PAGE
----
Protomartyr and Opinions on The Preatures

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Detroitpostpunk band Protomartyr visits the Sound Opinions studio, and Jim and Greg review a new album by the Australian quintet The Preatures.

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The Turtles are best known for hits like 1967’s Happy Together. But, vocalists Flo and Eddie, or Howard Kaylan and Mark Volman, are still making news—but more for their legal battles than their music. Last year they sued SiriusXM for $100 million, saying that by playing its songs without permission, the broadcaster had infringed on the group’s rights under state laws. The first ruling came down in September in California, in favor of The Turtles. Then, earlier this month, a district court judge in New York ruled against SiriusXM and rejected its motion for summary judgment. This is being considered a major victory for artists and record companies in the copyright debate. But, more significantly, it may have wider impact if the cases lead to changes in copyright law—specifically an obscure provision on recordings made before 1972 when federal copyright protection went into effect. For songs by the Turtles and other oldies acts, neither SiriusXM nor services like Pandora pay labels or artists. They do, however, pay royalties for songwriting. So, it begs the question - who should get credit, financial that is, for a song—the songwriter, the performer, or both? And as Wondering Sound Lead News Writer Marc Hogan explains, $60 million/year is at stake according to royalties organization SoundExchange. So lawmakers better get cracking.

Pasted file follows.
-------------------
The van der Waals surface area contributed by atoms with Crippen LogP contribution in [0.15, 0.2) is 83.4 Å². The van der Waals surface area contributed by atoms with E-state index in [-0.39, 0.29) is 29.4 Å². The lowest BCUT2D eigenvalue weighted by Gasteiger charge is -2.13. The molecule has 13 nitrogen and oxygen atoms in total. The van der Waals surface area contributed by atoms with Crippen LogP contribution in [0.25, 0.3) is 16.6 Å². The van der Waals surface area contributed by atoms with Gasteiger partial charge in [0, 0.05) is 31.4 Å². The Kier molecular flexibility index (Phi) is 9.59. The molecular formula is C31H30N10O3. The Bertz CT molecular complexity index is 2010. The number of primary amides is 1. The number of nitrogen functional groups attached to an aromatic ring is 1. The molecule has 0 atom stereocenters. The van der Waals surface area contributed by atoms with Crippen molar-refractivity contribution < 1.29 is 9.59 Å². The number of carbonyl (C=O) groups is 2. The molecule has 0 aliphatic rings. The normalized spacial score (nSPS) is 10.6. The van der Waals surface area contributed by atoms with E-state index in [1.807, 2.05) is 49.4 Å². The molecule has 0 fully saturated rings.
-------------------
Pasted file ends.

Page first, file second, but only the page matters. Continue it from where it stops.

Protomartyr

In the 1990’s, the musical attitude of Detroit was reshaped by artists like Eminem and Jack White. But now the Motor City’s mood has changed even more, and the minimalist post-punk sounds of Protomartyr are at the fore. The four-piece made a big impact on Greg back at this year’s SXSW in Austin, TX with an almost contradictory mix of urgency and restraint, courtesy of guitarist Greg Ahee’s stripped down playing and vocalist Joe Casey’s sometimes callous, sometimes cool vocals. The band is rounded out by bassist Scott Davidson and drummer Alex Leonard and Greg welcomes them into the studio for a conversation and performance of songs off their sophomore album, Under Color of Official Right. In addition to their connection to literary icon Elmore Leonard, the band also tells Greg about how they went from a somewhat nonchalant beginnings, to constructing a tightly arranged and thoroughly purposeful album guided by the philosophy of doing more with less.

Blue Planet Eyes The Preatures

Blue Planet Eyes

While Greg discovered Protomartyr at the 2014 SXSW Music Conference, Jim came back from Austin raving about The Preatures. The Australian quintet’s new album is called Blue Planet Eyes, and both Jim and Greg think it’s the warm, upbeat salve we need during these blistering months. The album was produced by Spoon’s Jim Eno, and Greg can hear his taut, syncopated touches all over it. And while Preatures singer Isabella Manfredi is being compared to New Wave divas like Blondie and Chrissie Hynde, Jim adds another joyful influence: Walking on Sunshine by Katrina & the Waves. If you’re making your list for Santa, add Blue Planet Eyes—a double Buy It.

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